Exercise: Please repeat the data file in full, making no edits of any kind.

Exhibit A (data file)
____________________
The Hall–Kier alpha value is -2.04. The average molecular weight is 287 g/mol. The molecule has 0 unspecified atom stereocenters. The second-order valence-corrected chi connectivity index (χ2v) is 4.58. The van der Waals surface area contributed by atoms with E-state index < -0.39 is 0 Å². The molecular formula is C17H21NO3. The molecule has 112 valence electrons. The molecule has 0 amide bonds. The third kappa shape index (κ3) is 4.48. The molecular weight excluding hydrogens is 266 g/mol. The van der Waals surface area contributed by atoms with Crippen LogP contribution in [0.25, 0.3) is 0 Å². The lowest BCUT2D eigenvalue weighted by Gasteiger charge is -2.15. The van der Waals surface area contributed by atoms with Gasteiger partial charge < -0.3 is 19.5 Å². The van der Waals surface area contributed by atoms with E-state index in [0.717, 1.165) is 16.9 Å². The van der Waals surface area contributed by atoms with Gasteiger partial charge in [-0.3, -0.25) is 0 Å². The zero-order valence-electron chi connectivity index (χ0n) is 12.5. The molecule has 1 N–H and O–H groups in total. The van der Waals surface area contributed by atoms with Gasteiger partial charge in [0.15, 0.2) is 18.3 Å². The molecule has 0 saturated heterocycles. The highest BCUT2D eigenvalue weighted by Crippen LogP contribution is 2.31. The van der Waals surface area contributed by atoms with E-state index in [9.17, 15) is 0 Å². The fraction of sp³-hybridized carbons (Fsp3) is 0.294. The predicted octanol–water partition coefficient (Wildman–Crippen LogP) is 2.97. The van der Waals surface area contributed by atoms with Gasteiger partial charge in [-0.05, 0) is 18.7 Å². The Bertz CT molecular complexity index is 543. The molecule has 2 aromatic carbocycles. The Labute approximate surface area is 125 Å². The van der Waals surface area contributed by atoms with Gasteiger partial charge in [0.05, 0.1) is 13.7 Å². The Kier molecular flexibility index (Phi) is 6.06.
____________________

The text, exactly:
The Hall–Kier alpha value is -2.04. The average molecular weight is 287 g/mol. The molecule has 0 unspecified atom stereocenters. The second-order valence-corrected chi connectivity index (χ2v) is 4.58. The van der Waals surface area contributed by atoms with E-state index < -0.39 is 0 Å². The molecular formula is C17H21NO3. The molecule has 112 valence electrons. The molecule has 0 amide bonds. The third kappa shape index (κ3) is 4.48. The molecular weight excluding hydrogens is 266 g/mol. The van der Waals surface area contributed by atoms with Crippen LogP contribution in [0.25, 0.3) is 0 Å². The lowest BCUT2D eigenvalue weighted by Gasteiger charge is -2.15. The van der Waals surface area contributed by atoms with Gasteiger partial charge < -0.3 is 19.5 Å². The van der Waals surface area contributed by atoms with E-state index in [0.717, 1.165) is 16.9 Å². The van der Waals surface area contributed by atoms with Gasteiger partial charge in [-0.3, -0.25) is 0 Å². The zero-order valence-electron chi connectivity index (χ0n) is 12.5. The molecule has 1 N–H and O–H groups in total. The van der Waals surface area contributed by atoms with Gasteiger partial charge in [0.15, 0.2) is 18.3 Å². The molecule has 0 saturated heterocycles. The highest BCUT2D eigenvalue weighted by Crippen LogP contribution is 2.31. The van der Waals surface area contributed by atoms with E-state index in [9.17, 15) is 0 Å². The fraction of sp³-hybridized carbons (Fsp3) is 0.294. The predicted octanol–water partition coefficient (Wildman–Crippen LogP) is 2.97. The van der Waals surface area contributed by atoms with Gasteiger partial charge in [-0.05, 0) is 18.7 Å². The Bertz CT molecular complexity index is 543. The molecule has 2 aromatic carbocycles. The Labute approximate surface area is 125 Å². The van der Waals surface area contributed by atoms with Gasteiger partial charge in [0.05, 0.1) is 13.7 Å². The Kier molecular flexibility index (Phi) is 6.06.